For those of us who get to do some, if not most, of our work inside of Cinema4D we are somewhat spoiled in that we’ve got ourselves a built in physics/dynamics engine and set of tools to use with it. With it we can bounce, spring, connect, impact, collide, destroy, explode, and a number of other incredible things just by adding a tag and tweaking some of the settings. If you spend any amount of time at all messing with the MoDynamics in C4D you’d be surprised at how quickly and easily you can get really rad results.
Jumping Through Hoops
In the past if I wanted to bring this kind of dynamic movement into After Effects, bringing things to life and giving them a sense of interaction, I’d have to create simple shapes inside of C4D and work my physics/dynamics magic with them. Then I’d bake the simulation and add nulls to these now animated and dynamic objects. On the nulls I’d add external compositing tags and export them into AE. When I load the .aec file in I’d see all my reference nulls from C4D now moving and acting like the now hidden objects I originally put the physics/dynamics on. I would then take the layers I wanted to put the dynamics on and parent them to their respective nulls. This will then link those layers to the already animated and dynamic movements giving my “boring” layers life. There are more tweaks and lots more to think about when doing it this way, for example the size and shape of each object for correct looking collisions once in AE is very important so that layers do not go inside each other and lose their interactive look.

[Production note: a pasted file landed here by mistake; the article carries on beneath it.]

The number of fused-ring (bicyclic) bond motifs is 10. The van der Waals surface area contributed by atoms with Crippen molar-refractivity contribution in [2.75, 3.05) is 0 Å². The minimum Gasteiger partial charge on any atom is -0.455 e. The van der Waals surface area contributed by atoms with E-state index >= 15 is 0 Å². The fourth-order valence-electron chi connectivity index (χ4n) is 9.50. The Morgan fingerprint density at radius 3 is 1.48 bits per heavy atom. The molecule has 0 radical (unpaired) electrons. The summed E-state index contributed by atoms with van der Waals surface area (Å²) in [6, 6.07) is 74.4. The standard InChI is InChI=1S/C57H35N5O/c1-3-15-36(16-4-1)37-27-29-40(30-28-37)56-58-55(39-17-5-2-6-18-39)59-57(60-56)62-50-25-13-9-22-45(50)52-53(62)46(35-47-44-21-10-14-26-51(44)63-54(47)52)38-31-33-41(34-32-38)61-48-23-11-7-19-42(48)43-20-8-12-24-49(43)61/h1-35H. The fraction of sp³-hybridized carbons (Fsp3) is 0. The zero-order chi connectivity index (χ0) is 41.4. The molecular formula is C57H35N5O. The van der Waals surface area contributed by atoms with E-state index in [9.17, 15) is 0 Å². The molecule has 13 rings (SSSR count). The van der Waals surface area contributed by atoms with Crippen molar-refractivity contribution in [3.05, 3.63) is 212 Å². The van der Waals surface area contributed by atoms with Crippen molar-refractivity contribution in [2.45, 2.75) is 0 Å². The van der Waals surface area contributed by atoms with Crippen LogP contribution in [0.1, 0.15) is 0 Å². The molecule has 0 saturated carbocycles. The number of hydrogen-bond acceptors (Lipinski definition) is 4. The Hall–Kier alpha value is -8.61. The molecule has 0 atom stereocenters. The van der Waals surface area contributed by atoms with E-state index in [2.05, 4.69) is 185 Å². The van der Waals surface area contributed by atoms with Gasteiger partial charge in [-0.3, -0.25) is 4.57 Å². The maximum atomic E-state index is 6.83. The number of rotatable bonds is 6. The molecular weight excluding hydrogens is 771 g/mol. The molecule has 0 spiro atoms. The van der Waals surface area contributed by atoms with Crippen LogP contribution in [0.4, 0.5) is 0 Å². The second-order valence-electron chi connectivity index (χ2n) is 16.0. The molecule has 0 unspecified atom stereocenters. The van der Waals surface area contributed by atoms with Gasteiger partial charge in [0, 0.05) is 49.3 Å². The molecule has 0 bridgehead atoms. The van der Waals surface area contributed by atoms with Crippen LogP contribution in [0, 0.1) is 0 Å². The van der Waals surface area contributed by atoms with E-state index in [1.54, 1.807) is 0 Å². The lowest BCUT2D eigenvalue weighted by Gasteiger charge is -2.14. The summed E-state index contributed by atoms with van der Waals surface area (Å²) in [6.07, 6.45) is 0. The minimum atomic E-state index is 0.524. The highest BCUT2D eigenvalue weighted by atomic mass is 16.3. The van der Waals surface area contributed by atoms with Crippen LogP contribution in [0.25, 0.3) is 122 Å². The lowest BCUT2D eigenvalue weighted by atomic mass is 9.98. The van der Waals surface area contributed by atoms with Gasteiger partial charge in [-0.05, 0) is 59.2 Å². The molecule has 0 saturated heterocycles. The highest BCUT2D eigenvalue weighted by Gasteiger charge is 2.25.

It changed a lot of what we were seeing come out of AE. Things were moving together, bouncing off each other, connected as joints, springing up and down and sideways, squishing, and exploding away. Life was good. After Effects finally had a physics engine that was just a button click away built right into the suite. No longer would we have to jump through hoops in order to get the object interaction and life we wanted in our native AE projects.
For those of us who love Newton and having physics/dynamics in AE today is a great day. Motion Boutique has released its newest iteration of Newton. Boasting tons of new features and a new easier to use interface. It is up on their site which is a great place to check out an extensive list of Newton’s new V2 features, and the main features it continues to build on. They’ve also put together a rad little feature video which is posted below. I could go over all the features and exactly how it works, but I’ve yet to grab the plugin myself and get my hands dirty with it just yet. However, I will be picking up this gem sometime before the end of the week from aescripts + aeplugins and should have a better idea of what changes and updates have done for the package. Once I’ve done so I’ll put together a review of sorts and show you guys some of the rad stuff Newton can do. Till then, go check out Motion Boutique’s site and see all the cool stuff Newton is capable of. Have fun!
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